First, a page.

Re: Is front wheel wobble caused by nutation?

Discussion in 'Cycling Equipment' started by Doug Huffman, Aug 29, 2005.

  1. Doug Huffman

    Doug Huffman Guest

    Precession, mechanical?

    A motion might be characterized as 'nutation' but I don't recall it as a
    cause of motion.


    "jur" <[email protected]> wrote in message
    news:[email protected]
    >
    > I haven't seen this idea in print before, but it seems to me that it is
    > obvious - or is the effect of nutation too weak in a bike with rider?
    >
    >
    > --
    > jur
    >
    > I'd rather ride in rain than drive through traffic.
    > ------------------------------------------------------------------------
    > jur's Profile: http://www.usenetbikes.com/member.php?userid=4625
    > View this thread: http://www.usenetbikes.com/showthread.php?t=328781
    >
     
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  2. Dan

    Dan Guest

  3. Doug Huffman

    Doug Huffman Guest

    Maybe you can understand 'a motion might be *described* as nutation'. I
    still don't see it as a cause of a wheel wobble or as the cause of a motion
    (F=ma).

    The OP may have been referring to mechanical or even gyroscopic precession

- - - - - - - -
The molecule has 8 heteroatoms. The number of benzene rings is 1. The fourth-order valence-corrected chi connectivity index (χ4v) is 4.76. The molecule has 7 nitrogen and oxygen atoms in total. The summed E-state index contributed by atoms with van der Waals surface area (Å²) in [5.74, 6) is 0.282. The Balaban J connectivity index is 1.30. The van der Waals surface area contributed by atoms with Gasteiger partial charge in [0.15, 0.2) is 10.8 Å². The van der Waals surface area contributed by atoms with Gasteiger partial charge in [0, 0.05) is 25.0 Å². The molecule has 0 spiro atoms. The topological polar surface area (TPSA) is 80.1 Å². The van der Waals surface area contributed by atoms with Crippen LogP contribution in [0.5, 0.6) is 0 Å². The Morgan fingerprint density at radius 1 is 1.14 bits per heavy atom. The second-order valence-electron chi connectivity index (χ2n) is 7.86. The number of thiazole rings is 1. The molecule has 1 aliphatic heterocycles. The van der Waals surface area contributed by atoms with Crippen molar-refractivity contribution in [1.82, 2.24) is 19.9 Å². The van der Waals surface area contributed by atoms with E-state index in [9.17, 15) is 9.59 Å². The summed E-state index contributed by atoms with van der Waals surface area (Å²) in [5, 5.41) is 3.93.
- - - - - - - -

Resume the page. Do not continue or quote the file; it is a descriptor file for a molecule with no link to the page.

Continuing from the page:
that MIGHT cause a wheel to wobble. Or to coriolis forces but they're
    vanishingly small on the scale of a bike wheel or a commode bowl.


    "Dan" <[email protected]> wrote in message
    news:[email protected]
    >
    > "Doug Huffman" <[email protected]> wrote in message
    > news:[email protected]
    >> Precession, mechanical?
    >>
    >> A motion might be characterized as 'nutation' but I don't recall it as a
    >> cause of motion.

    >
    >
    > http://en.wikipedia.org/wiki/Nutation
    >
     
  4. Doug Huffman

    Doug Huffman Guest

    http://en.wikipedia.org/wiki/Precession

    "Doug Huffman" <[email protected]> wrote in message
    news:[email protected]
    > Maybe you can understand 'a motion might be *described* as nutation'. I
    > still don't see it as a cause of a wheel wobble or as the cause of a
    > motion (F=ma).
    >
    > The OP may have been referring to mechanical or even gyroscopic precession
    > that MIGHT cause a wheel to wobble. Or to coriolis forces but they're
    > vanishingly small on the scale of a bike wheel or a commode bowl.
    >
    >
    > "Dan" <[email protected]> wrote in message
    > news:[email protected]
    >>
    >> "Doug Huffman" <[email protected]> wrote in message
    >> news:[email protected]
    >>> Precession, mechanical?
    >>>
    >>> A motion might be characterized as 'nutation' but I don't recall it as a
    >>> cause of motion.

    >>
    >>
    >> http://en.wikipedia.org/wiki/Nutation
    >>

    >
    >
     
  5. Dan

    Dan Guest

    "Doug Huffman" <[email protected]> wrote in message
    news:[email protected]
    > Maybe you can understand 'a motion might be *described* as nutation'. I
    > still don't see it as a cause of a wheel wobble or as the cause of a
    > motion (F=ma).
    >
    > The OP may have been referring to mechanical or even gyroscopic precession
    > that MIGHT cause a wheel to wobble. Or to coriolis forces but they're
    > vanishingly small on the scale of a bike wheel or a commode bowl.
    >
    >


    Doug-

    I agree with you fully.
     
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